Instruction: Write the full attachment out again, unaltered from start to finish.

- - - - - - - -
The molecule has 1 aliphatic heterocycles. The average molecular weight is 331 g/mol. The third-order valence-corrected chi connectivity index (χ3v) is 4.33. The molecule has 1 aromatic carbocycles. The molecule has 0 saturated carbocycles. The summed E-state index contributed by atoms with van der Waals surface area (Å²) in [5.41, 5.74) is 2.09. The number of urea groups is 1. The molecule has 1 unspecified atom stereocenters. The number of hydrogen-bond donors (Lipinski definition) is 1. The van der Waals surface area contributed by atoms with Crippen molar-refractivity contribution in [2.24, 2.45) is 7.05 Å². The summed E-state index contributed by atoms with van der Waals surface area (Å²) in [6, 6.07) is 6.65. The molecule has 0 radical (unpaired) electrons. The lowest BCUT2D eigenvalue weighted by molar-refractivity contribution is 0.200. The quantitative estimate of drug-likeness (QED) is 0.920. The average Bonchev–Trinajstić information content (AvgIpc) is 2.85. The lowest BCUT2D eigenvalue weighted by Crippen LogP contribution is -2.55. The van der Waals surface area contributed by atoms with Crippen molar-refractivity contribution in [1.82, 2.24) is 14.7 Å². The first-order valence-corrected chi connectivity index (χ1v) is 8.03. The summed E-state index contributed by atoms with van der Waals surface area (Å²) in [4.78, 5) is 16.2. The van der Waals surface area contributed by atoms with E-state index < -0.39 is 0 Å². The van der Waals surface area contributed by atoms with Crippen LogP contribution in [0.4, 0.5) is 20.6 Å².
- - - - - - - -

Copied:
The molecule has 1 aliphatic heterocycles. The average molecular weight is 331 g/mol. The third-order valence-corrected chi connectivity index (χ3v) is 4.33. The molecule has 1 aromatic carbocycles. The molecule has 0 saturated carbocycles. The summed E-state index contributed by atoms with van der Waals surface area (Å²) in [5.41, 5.74) is 2.09. The number of urea groups is 1. The molecule has 1 unspecified atom stereocenters. The number of hydrogen-bond donors (Lipinski definition) is 1. The van der Waals surface area contributed by atoms with Crippen molar-refractivity contribution in [2.24, 2.45) is 7.05 Å². The summed E-state index contributed by atoms with van der Waals surface area (Å²) in [6, 6.07) is 6.65. The molecule has 0 radical (unpaired) electrons. The lowest BCUT2D eigenvalue weighted by molar-refractivity contribution is 0.200. The quantitative estimate of drug-likeness (QED) is 0.920. The average Bonchev–Trinajstić information content (AvgIpc) is 2.85. The lowest BCUT2D eigenvalue weighted by Crippen LogP contribution is -2.55. The van der Waals surface area contributed by atoms with Crippen molar-refractivity contribution in [1.82, 2.24) is 14.7 Å². The first-order valence-corrected chi connectivity index (χ1v) is 8.03. The summed E-state index contributed by atoms with van der Waals surface area (Å²) in [4.78, 5) is 16.2. The van der Waals surface area contributed by atoms with E-state index < -0.39 is 0 Å². The van der Waals surface area contributed by atoms with Crippen LogP contribution in [0.4, 0.5) is 20.6 Å².